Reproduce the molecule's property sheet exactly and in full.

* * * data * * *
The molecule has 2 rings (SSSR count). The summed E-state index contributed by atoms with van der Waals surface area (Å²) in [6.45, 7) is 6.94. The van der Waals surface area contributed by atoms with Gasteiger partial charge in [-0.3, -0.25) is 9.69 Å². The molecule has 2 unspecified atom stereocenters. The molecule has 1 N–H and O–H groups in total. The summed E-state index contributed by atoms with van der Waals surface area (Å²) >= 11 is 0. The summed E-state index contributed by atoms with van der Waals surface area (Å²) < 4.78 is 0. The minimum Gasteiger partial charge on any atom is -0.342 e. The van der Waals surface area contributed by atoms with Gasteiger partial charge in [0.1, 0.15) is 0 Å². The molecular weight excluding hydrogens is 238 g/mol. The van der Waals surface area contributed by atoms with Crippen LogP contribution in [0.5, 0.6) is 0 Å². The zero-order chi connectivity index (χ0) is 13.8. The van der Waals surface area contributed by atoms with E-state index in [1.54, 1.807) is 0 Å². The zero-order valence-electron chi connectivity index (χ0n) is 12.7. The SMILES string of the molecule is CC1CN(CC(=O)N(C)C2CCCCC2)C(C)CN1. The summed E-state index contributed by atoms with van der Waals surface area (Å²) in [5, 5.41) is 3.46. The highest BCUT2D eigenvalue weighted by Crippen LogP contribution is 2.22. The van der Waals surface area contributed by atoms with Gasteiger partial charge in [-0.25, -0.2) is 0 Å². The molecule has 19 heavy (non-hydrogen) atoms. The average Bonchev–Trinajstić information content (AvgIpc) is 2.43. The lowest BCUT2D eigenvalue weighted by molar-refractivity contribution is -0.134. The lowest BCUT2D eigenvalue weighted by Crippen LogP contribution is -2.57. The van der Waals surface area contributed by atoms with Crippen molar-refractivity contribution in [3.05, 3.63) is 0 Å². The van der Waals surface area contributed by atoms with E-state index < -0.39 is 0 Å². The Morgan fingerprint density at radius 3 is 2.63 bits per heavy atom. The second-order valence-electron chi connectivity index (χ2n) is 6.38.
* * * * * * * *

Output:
The molecule has 2 rings (SSSR count). The summed E-state index contributed by atoms with van der Waals surface area (Å²) in [6.45, 7) is 6.94. The van der Waals surface area contributed by atoms with Gasteiger partial charge in [-0.3, -0.25) is 9.69 Å². The molecule has 2 unspecified atom stereocenters. The molecule has 1 N–H and O–H groups in total. The summed E-state index contributed by atoms with van der Waals surface area (Å²) >= 11 is 0. The summed E-state index contributed by atoms with van der Waals surface area (Å²) < 4.78 is 0. The minimum Gasteiger partial charge on any atom is -0.342 e. The van der Waals surface area contributed by atoms with Gasteiger partial charge in [0.1, 0.15) is 0 Å². The molecular weight excluding hydrogens is 238 g/mol. The van der Waals surface area contributed by atoms with Crippen LogP contribution in [0.5, 0.6) is 0 Å². The zero-order chi connectivity index (χ0) is 13.8. The van der Waals surface area contributed by atoms with E-state index in [1.54, 1.807) is 0 Å². The zero-order valence-electron chi connectivity index (χ0n) is 12.7. The SMILES string of the molecule is CC1CN(CC(=O)N(C)C2CCCCC2)C(C)CN1. The summed E-state index contributed by atoms with van der Waals surface area (Å²) in [5, 5.41) is 3.46. The highest BCUT2D eigenvalue weighted by Crippen LogP contribution is 2.22. The van der Waals surface area contributed by atoms with Gasteiger partial charge in [-0.25, -0.2) is 0 Å². The molecule has 19 heavy (non-hydrogen) atoms. The average Bonchev–Trinajstić information content (AvgIpc) is 2.43. The lowest BCUT2D eigenvalue weighted by molar-refractivity contribution is -0.134. The lowest BCUT2D eigenvalue weighted by Crippen LogP contribution is -2.57. The van der Waals surface area contributed by atoms with Crippen molar-refractivity contribution in [3.05, 3.63) is 0 Å². The van der Waals surface area contributed by atoms with E-state index < -0.39 is 0 Å². The Morgan fingerprint density at radius 3 is 2.63 bits per heavy atom. The second-order valence-electron chi connectivity index (χ2n) is 6.38.